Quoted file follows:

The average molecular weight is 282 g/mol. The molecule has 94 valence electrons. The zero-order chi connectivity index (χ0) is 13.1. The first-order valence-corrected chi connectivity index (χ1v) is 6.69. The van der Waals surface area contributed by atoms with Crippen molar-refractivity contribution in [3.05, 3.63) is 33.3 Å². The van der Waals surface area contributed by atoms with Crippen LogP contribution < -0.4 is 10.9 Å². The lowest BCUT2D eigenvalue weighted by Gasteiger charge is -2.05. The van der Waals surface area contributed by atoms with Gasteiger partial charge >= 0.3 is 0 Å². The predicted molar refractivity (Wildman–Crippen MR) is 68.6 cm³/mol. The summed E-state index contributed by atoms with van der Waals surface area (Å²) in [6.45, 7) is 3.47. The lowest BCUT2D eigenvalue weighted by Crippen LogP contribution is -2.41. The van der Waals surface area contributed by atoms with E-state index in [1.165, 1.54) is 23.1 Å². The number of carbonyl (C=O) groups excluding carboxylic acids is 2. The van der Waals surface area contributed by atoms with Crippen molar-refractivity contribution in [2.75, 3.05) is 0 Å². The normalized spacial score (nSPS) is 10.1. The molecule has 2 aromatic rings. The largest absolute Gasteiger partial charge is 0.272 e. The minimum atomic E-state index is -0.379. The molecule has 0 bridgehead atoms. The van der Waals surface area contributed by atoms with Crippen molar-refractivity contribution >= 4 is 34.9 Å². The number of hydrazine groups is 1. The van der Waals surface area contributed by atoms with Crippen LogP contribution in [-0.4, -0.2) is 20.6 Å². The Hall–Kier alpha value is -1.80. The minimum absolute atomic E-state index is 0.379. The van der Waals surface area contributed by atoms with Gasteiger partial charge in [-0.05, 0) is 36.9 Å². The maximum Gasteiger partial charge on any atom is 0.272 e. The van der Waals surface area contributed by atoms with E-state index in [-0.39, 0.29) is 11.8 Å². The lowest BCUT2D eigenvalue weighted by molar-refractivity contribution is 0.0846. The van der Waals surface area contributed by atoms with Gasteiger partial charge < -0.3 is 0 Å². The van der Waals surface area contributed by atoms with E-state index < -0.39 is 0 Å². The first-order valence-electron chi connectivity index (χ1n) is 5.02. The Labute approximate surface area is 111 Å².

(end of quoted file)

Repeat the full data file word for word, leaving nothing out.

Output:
The average molecular weight is 282 g/mol. The molecule has 94 valence electrons. The zero-order chi connectivity index (χ0) is 13.1. The first-order valence-corrected chi connectivity index (χ1v) is 6.69. The van der Waals surface area contributed by atoms with Crippen molar-refractivity contribution in [3.05, 3.63) is 33.3 Å². The van der Waals surface area contributed by atoms with Crippen LogP contribution < -0.4 is 10.9 Å². The lowest BCUT2D eigenvalue weighted by Gasteiger charge is -2.05. The van der Waals surface area contributed by atoms with Gasteiger partial charge >= 0.3 is 0 Å². The predicted molar refractivity (Wildman–Crippen MR) is 68.6 cm³/mol. The summed E-state index contributed by atoms with van der Waals surface area (Å²) in [6.45, 7) is 3.47. The lowest BCUT2D eigenvalue weighted by Crippen LogP contribution is -2.41. The van der Waals surface area contributed by atoms with E-state index in [1.165, 1.54) is 23.1 Å². The number of carbonyl (C=O) groups excluding carboxylic acids is 2. The van der Waals surface area contributed by atoms with Crippen molar-refractivity contribution in [2.75, 3.05) is 0 Å². The normalized spacial score (nSPS) is 10.1. The molecule has 2 aromatic rings. The largest absolute Gasteiger partial charge is 0.272 e. The minimum atomic E-state index is -0.379. The molecule has 0 bridgehead atoms. The van der Waals surface area contributed by atoms with Crippen molar-refractivity contribution >= 4 is 34.9 Å². The number of hydrazine groups is 1. The van der Waals surface area contributed by atoms with Crippen LogP contribution in [-0.4, -0.2) is 20.6 Å². The Hall–Kier alpha value is -1.80. The minimum absolute atomic E-state index is 0.379. The van der Waals surface area contributed by atoms with Gasteiger partial charge in [-0.05, 0) is 36.9 Å². The maximum Gasteiger partial charge on any atom is 0.272 e. The van der Waals surface area contributed by atoms with E-state index in [-0.39, 0.29) is 11.8 Å². The lowest BCUT2D eigenvalue weighted by molar-refractivity contribution is 0.0846. The van der Waals surface area contributed by atoms with Gasteiger partial charge < -0.3 is 0 Å². The van der Waals surface area contributed by atoms with E-state index < -0.39 is 0 Å². The first-order valence-electron chi connectivity index (χ1n) is 5.02. The Labute approximate surface area is 111 Å².